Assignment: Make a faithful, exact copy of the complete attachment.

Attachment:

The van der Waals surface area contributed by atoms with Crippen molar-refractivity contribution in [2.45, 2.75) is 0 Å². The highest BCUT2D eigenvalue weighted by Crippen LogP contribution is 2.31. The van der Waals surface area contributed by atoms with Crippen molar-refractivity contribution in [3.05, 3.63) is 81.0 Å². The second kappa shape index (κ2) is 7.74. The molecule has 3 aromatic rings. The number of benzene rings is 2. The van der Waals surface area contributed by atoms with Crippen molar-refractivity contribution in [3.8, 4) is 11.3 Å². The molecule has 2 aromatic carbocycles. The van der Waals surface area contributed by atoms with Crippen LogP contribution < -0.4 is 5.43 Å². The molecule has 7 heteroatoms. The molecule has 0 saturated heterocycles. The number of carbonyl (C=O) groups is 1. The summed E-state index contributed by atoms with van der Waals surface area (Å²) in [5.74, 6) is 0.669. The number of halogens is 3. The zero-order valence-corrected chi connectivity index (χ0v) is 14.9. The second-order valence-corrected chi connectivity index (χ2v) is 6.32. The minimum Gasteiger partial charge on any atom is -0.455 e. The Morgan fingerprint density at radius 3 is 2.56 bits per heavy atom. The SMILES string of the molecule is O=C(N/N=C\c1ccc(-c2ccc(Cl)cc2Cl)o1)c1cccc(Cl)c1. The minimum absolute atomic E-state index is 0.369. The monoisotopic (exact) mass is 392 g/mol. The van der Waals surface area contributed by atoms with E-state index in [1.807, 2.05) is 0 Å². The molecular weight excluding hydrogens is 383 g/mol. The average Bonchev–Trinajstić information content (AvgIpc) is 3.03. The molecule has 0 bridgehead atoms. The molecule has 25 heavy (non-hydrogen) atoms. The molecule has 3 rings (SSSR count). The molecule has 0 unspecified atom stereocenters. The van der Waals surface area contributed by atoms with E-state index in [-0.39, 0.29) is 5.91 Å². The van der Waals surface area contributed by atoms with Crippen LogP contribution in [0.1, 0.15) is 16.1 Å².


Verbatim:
The van der Waals surface area contributed by atoms with Crippen molar-refractivity contribution in [2.45, 2.75) is 0 Å². The highest BCUT2D eigenvalue weighted by Crippen LogP contribution is 2.31. The van der Waals surface area contributed by atoms with Crippen molar-refractivity contribution in [3.05, 3.63) is 81.0 Å². The second kappa shape index (κ2) is 7.74. The molecule has 3 aromatic rings. The number of benzene rings is 2. The van der Waals surface area contributed by atoms with Crippen molar-refractivity contribution in [3.8, 4) is 11.3 Å². The molecule has 2 aromatic carbocycles. The van der Waals surface area contributed by atoms with Crippen LogP contribution < -0.4 is 5.43 Å². The molecule has 7 heteroatoms. The molecule has 0 saturated heterocycles. The number of carbonyl (C=O) groups is 1. The summed E-state index contributed by atoms with van der Waals surface area (Å²) in [5.74, 6) is 0.669. The number of halogens is 3. The zero-order valence-corrected chi connectivity index (χ0v) is 14.9. The second-order valence-corrected chi connectivity index (χ2v) is 6.32. The minimum Gasteiger partial charge on any atom is -0.455 e. The Morgan fingerprint density at radius 3 is 2.56 bits per heavy atom. The SMILES string of the molecule is O=C(N/N=C\c1ccc(-c2ccc(Cl)cc2Cl)o1)c1cccc(Cl)c1. The minimum absolute atomic E-state index is 0.369. The monoisotopic (exact) mass is 392 g/mol. The van der Waals surface area contributed by atoms with E-state index in [1.807, 2.05) is 0 Å². The molecular weight excluding hydrogens is 383 g/mol. The average Bonchev–Trinajstić information content (AvgIpc) is 3.03. The molecule has 0 bridgehead atoms. The molecule has 25 heavy (non-hydrogen) atoms. The molecule has 3 rings (SSSR count). The molecule has 0 unspecified atom stereocenters. The van der Waals surface area contributed by atoms with E-state index in [-0.39, 0.29) is 5.91 Å². The van der Waals surface area contributed by atoms with Crippen LogP contribution in [0.1, 0.15) is 16.1 Å².